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  1. #1
    Join Date
    Aug. 30, 2008
    Location
    USA
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    364

    Default blanketing to keep joints "warm"

    So, I have this theory that I am not sure holds up . :P

    My theory is that since my horse has arthritis that blanketing (lightly) will keep his joints "warmer/more circulation"

    by allowing the blood to travel into the extremities because the body won't have to work harder to keep the blood around the vital organs to keep them functioning.

    kinda like when your starting to get frost bite/hypothermia. the extremeties are the first to go so that the extra blood will save the vital organs around the body.

    opinions?
    *Member of the Quality Free-Choice Hay/Pasture Feeders Society* Member of the As Much Turnout as Possible Group* FEED by WEIGHT not VOLUME*



  2. #2
    Join Date
    Jan. 16, 2002
    Location
    West Coast of Michigan
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    36,321

    Default

    Except that horses are designed by nature to shunt blood into and out of their limbs independent of our meddling. A process that we probably don't have a good understanding of and would be better off leaving alone, IMO.
    Click here before you buy.


    1 members found this post helpful.

  3. #3
    Join Date
    Aug. 30, 2008
    Location
    USA
    Posts
    364

    Default

    Quote Originally Posted by deltawave View Post
    Except that horses are designed by nature to shunt blood into and out of their limbs independent of our meddling. A process that we probably don't have a good understanding of and would be better off leaving alone, IMO.

    In the back of my mind I thought my theory didn't sound quite right :P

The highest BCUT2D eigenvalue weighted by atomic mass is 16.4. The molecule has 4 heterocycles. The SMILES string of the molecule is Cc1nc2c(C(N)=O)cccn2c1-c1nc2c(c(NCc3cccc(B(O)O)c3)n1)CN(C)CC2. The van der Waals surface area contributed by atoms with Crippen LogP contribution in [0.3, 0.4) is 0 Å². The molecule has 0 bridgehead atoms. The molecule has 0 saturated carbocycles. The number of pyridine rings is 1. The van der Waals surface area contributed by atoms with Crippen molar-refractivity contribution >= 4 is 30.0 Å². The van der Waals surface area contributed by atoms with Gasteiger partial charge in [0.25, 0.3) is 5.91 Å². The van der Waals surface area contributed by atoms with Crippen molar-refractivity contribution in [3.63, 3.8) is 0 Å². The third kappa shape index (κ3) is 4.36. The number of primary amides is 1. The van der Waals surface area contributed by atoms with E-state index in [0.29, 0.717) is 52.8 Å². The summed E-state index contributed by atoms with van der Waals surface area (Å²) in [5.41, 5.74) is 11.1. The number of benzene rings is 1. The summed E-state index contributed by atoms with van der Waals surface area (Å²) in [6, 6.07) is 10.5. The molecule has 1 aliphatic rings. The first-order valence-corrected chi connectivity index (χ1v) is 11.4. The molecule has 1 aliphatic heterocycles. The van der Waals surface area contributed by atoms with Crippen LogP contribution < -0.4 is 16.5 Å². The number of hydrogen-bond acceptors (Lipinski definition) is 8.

I haven't blanketed for this reason only, he is partially clipped as well.

    He goes naked if it is sunny and in the 30's and up or plain 40 and up.

    Thanks for your reply!
    *Member of the Quality Free-Choice Hay/Pasture Feeders Society* Member of the As Much Turnout as Possible Group* FEED by WEIGHT not VOLUME*



  4. #4
    Join Date
    Jan. 16, 2002
    Location
    West Coast of Michigan
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    Default

    I don't think your theory is necessarily bad! An arthritic horse who is cold and shivering is going to move more stiffly, stand around uncomfortably, and be a lot less comfortable than one that is properly blanketed if it needs to be. Horses with joint problems rely on muscles to take up the slack, and if their muscles are cramped and tight from being cold, the joints could theoretically have to bear more than their fair share.

    I'm a big fan of naked horses, but also of keeping each individual comfortable according to its specific needs.
    Click here before you buy.


    1 members found this post helpful.

  5. #5
    Join Date
    Dec. 9, 2012
    Posts
    210

    Default

    I agree with deltawave, if you ride your horse moves more comfortably when blanketed than when not blanketed, it probably helps his muscles more than his leg joints but that will certainly help him out!



  6. #6
    Join Date
    Jan. 6, 2001
    Location
    Washington State
    Posts
    1,705

    Default

    I, too, am a fan of naked horses, but I will admit that on nights when it's going to be 20 or below and when I'm planning to ride early the next morning, I will blanket my 19 year old in the theory that his back will stay warmer and, thus, looser. I haven't found it to be untrue, so I continue to do it.



  7. #7
    Join Date
    Dec. 13, 1999
    Location
    Greensboro, NC
    Posts
    35,758

    Default

    Yep, I've got one who I'd prefer to leave nekked unless/until really cold (ie teens and wind for us) as he's carrying too much weight and is very fuzzy. But, he's got some muscle issues that really seem to benefit from blanketing before it gets that cold. I too ride in the morning, but that's not why I do it. I don't think it's fair to let him be out there for 6+ hours in that sort of cold, "dealing" with it, even if he's not cold, night after night.
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